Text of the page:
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Stability of atmospheric circulation patterns and its relation to extreme events
January 2013 until June 2015
161.150 € funded by DFG - Deutsche Forschungsgemeinschaft: Basismodul, Eigene Stelle
Coumou, Dim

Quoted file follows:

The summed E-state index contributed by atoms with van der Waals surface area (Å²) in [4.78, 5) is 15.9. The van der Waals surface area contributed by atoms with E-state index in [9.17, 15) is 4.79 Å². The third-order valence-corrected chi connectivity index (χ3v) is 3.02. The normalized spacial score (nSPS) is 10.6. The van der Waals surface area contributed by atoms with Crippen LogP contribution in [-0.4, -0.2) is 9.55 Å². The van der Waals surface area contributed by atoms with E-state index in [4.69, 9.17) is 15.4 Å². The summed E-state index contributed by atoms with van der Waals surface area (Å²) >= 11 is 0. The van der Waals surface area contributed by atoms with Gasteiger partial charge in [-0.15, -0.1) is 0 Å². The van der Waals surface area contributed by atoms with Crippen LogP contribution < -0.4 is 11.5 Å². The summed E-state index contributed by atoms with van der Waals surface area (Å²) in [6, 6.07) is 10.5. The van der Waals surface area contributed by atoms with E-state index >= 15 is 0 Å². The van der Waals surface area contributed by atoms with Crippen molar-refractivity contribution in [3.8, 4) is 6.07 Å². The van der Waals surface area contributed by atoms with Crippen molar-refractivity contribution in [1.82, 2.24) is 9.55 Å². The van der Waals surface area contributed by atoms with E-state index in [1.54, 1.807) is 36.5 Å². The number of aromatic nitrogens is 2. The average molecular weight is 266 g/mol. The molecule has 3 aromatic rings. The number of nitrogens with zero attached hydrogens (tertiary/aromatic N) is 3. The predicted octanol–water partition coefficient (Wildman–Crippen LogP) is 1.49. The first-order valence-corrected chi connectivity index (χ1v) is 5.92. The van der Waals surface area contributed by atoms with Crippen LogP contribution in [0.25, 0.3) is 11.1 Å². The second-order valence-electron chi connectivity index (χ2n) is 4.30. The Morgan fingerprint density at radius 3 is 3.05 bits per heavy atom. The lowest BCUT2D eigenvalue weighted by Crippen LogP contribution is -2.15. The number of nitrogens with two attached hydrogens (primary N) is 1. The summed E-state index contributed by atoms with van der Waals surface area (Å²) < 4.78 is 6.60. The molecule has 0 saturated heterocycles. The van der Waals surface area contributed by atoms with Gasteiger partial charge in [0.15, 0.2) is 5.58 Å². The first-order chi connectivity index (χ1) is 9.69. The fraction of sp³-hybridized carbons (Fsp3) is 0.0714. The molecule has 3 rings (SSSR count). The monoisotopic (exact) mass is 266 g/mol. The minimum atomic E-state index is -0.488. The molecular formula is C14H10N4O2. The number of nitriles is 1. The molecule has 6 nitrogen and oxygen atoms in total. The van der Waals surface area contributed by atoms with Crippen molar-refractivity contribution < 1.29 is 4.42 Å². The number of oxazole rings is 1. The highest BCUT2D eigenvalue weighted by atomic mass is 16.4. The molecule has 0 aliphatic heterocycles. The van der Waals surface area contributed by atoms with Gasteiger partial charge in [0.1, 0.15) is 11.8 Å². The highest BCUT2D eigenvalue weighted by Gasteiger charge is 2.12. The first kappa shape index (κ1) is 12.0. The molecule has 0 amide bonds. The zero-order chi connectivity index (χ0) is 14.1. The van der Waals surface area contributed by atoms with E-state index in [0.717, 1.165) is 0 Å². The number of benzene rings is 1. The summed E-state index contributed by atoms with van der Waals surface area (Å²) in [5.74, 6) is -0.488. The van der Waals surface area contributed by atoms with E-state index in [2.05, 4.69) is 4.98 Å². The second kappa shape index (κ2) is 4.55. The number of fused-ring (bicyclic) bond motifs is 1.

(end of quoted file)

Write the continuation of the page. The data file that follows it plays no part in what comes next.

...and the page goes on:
Shifts in large-scale atmospheric circulation patterns can strongly alter the frequency and/or intensity of extreme weather events and can thus have severe humanitarian impacts. Climate change over the last century has already altered some large scale circulation patterns but the uncertainties are large. This research aims to reduce uncertainties by providing fundamental insights in the general circulation, its stability and its extremes. The focus of the proposed research will be towards extra-tropical planetary waves in association with recent extreme heat waves. The goal is to quantify both atmosphere-dynamical and land-atmosphere feedbacks, and the effects these can have on extreme weather events. We will apply novel data-analysis techniques to existing atmospheric datasets as well as specifically designed numerical experiments using a hierarchy of atmosphere models. Both state-of-the-art atmosphere general circulation models and a recently, at PIK, developed statistical-dynamical atmosphere model, Aeolus, will be used.